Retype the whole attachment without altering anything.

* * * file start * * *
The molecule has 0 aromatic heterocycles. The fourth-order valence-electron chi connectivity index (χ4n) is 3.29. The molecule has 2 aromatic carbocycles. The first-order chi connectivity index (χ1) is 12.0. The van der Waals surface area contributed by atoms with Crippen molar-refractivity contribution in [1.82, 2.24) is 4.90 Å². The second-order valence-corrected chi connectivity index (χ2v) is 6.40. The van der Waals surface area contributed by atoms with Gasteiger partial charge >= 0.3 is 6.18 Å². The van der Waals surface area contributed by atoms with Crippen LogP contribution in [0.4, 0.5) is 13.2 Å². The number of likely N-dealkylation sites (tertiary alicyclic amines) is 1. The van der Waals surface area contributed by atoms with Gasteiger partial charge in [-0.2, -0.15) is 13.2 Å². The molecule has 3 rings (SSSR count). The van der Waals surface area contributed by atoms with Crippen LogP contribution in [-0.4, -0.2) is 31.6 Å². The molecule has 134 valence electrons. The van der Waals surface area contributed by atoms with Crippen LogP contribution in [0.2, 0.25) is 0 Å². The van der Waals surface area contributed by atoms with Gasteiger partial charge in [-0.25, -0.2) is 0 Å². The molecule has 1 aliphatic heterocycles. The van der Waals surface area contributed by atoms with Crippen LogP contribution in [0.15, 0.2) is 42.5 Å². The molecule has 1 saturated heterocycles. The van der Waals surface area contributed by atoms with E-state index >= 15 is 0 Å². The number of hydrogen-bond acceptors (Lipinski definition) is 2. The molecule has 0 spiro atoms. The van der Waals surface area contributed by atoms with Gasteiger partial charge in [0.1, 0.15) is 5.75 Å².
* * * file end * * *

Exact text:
The molecule has 0 aromatic heterocycles. The fourth-order valence-electron chi connectivity index (χ4n) is 3.29. The molecule has 2 aromatic carbocycles. The first-order chi connectivity index (χ1) is 12.0. The van der Waals surface area contributed by atoms with Crippen molar-refractivity contribution in [1.82, 2.24) is 4.90 Å². The second-order valence-corrected chi connectivity index (χ2v) is 6.40. The van der Waals surface area contributed by atoms with Gasteiger partial charge >= 0.3 is 6.18 Å². The van der Waals surface area contributed by atoms with Crippen LogP contribution in [0.4, 0.5) is 13.2 Å². The number of likely N-dealkylation sites (tertiary alicyclic amines) is 1. The van der Waals surface area contributed by atoms with Gasteiger partial charge in [-0.2, -0.15) is 13.2 Å². The molecule has 3 rings (SSSR count). The van der Waals surface area contributed by atoms with Crippen LogP contribution in [-0.4, -0.2) is 31.6 Å². The molecule has 134 valence electrons. The van der Waals surface area contributed by atoms with Crippen LogP contribution in [0.2, 0.25) is 0 Å². The van der Waals surface area contributed by atoms with Gasteiger partial charge in [-0.25, -0.2) is 0 Å². The molecule has 1 aliphatic heterocycles. The van der Waals surface area contributed by atoms with Crippen LogP contribution in [0.15, 0.2) is 42.5 Å². The molecule has 1 saturated heterocycles. The van der Waals surface area contributed by atoms with E-state index >= 15 is 0 Å². The number of hydrogen-bond acceptors (Lipinski definition) is 2. The molecule has 0 spiro atoms. The van der Waals surface area contributed by atoms with Gasteiger partial charge in [0.1, 0.15) is 5.75 Å².